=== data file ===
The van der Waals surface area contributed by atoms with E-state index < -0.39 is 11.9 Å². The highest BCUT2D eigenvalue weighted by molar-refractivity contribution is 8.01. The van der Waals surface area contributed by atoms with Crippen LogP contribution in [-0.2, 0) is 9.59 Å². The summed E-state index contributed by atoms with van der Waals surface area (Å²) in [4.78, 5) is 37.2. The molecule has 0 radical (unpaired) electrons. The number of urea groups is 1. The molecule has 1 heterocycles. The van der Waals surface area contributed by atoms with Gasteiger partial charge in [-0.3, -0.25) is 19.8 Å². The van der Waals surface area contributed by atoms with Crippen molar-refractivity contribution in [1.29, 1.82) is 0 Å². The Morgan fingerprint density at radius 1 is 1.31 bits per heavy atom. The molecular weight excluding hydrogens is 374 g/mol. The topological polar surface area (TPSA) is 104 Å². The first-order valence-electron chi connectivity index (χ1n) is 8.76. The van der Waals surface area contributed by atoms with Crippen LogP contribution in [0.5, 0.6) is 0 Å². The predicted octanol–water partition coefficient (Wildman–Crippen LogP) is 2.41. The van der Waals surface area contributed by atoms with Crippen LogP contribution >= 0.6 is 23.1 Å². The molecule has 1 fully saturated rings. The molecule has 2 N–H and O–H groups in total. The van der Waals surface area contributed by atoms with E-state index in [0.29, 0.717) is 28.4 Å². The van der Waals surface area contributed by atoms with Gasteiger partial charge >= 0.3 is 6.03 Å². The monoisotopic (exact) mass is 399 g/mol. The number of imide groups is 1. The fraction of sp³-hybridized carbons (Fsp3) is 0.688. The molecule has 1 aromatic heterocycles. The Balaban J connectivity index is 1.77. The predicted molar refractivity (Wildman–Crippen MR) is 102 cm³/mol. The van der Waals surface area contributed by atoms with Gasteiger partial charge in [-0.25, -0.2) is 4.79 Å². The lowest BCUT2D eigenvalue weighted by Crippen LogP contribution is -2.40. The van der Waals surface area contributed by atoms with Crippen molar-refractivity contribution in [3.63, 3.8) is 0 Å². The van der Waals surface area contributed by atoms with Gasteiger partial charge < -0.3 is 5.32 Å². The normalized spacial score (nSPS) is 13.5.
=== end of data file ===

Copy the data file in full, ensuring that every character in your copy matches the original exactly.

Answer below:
The van der Waals surface area contributed by atoms with E-state index < -0.39 is 11.9 Å². The highest BCUT2D eigenvalue weighted by molar-refractivity contribution is 8.01. The van der Waals surface area contributed by atoms with Crippen LogP contribution in [-0.2, 0) is 9.59 Å². The summed E-state index contributed by atoms with van der Waals surface area (Å²) in [4.78, 5) is 37.2. The molecule has 0 radical (unpaired) electrons. The number of urea groups is 1. The molecule has 1 heterocycles. The van der Waals surface area contributed by atoms with Gasteiger partial charge in [-0.3, -0.25) is 19.8 Å². The van der Waals surface area contributed by atoms with Crippen molar-refractivity contribution in [1.29, 1.82) is 0 Å². The Morgan fingerprint density at radius 1 is 1.31 bits per heavy atom. The molecular weight excluding hydrogens is 374 g/mol. The topological polar surface area (TPSA) is 104 Å². The first-order valence-electron chi connectivity index (χ1n) is 8.76. The van der Waals surface area contributed by atoms with Crippen LogP contribution in [0.5, 0.6) is 0 Å². The predicted octanol–water partition coefficient (Wildman–Crippen LogP) is 2.41. The van der Waals surface area contributed by atoms with Crippen LogP contribution >= 0.6 is 23.1 Å². The molecule has 1 fully saturated rings. The molecule has 2 N–H and O–H groups in total. The van der Waals surface area contributed by atoms with E-state index in [0.29, 0.717) is 28.4 Å². The van der Waals surface area contributed by atoms with Gasteiger partial charge >= 0.3 is 6.03 Å². The monoisotopic (exact) mass is 399 g/mol. The number of imide groups is 1. The fraction of sp³-hybridized carbons (Fsp3) is 0.688. The molecule has 1 aromatic heterocycles. The Balaban J connectivity index is 1.77. The predicted molar refractivity (Wildman–Crippen MR) is 102 cm³/mol. The van der Waals surface area contributed by atoms with Gasteiger partial charge in [-0.25, -0.2) is 4.79 Å². The lowest BCUT2D eigenvalue weighted by Crippen LogP contribution is -2.40. The van der Waals surface area contributed by atoms with Crippen molar-refractivity contribution in [3.63, 3.8) is 0 Å². The van der Waals surface area contributed by atoms with Gasteiger partial charge < -0.3 is 5.32 Å². The normalized spacial score (nSPS) is 13.5.